Bluetooth codecs work differently, and some basic software such as the sub-band codec or SBC tend to discard a lot of signal data during the compression phase. This greatly reduces the quality of the digital audio signal and the later analogue audio you hear. Advanced Bluetooth codecs such as aptX and LDAC are able to carry more data wirelessly and can achieve higher stable bit rates, ensuring better quality signal is received on the audio output device.
Compatibility with Bluetooth codec required at both ends; Essentially, the receiver should be able to understand the “language” of the source device, so to speak. Thus, the Bluetooth codec can only be used if both the source and the receiver support it. If there is a mismatch, the link will fall back to whatever standard is common to the two devices. This makes it important to match codec support on your wireless headphones, earbuds, or speaker to your smartphone, tablet, or laptop.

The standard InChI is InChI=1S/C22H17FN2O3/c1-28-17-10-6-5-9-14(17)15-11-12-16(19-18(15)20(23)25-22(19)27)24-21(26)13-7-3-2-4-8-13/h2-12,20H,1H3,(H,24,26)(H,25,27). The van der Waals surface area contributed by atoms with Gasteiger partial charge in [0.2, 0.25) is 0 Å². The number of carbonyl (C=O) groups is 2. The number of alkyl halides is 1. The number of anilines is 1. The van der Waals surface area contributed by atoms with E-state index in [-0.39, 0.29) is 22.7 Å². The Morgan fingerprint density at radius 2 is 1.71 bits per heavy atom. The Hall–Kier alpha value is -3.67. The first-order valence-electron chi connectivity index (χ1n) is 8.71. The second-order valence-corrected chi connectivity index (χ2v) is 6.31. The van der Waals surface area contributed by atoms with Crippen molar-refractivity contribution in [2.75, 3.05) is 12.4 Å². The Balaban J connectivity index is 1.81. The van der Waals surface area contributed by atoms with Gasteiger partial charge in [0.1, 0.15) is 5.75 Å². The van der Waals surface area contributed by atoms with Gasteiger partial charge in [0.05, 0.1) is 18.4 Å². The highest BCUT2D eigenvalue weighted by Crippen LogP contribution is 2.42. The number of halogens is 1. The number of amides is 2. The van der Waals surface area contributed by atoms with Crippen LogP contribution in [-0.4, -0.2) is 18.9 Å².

Popular bluetooth codec explained
SBC (Subdomain Encoding)
The simplest Bluetooth encoding is SBC, which is supported almost universally because it is part of the underlying Bluetooth protocol. Practically every device capable of sending or receiving Bluetooth audio supports this codec, and this ensures that any Bluetooth headset can be interoperable with any Bluetooth enabled phone. If no other codecs are present, the devices will default to SBC.
As mentioned earlier, SBC is very basic when it comes to data transfer and bit rates. Connection stability and power efficiency are preferred over sound quality. SBC supports a data transfer rate of about 345 kilobits per second, or kilobits per second, but typically operates at lower bit rates to improve stability and reduce lag.
Many entry-level Bluetooth headphones and earbuds only support the SBC Bluetooth codec. This naturally means that the received audio signal is highly compressed, and the audio quality is usually limited.
AAC (Advanced Audio Coding)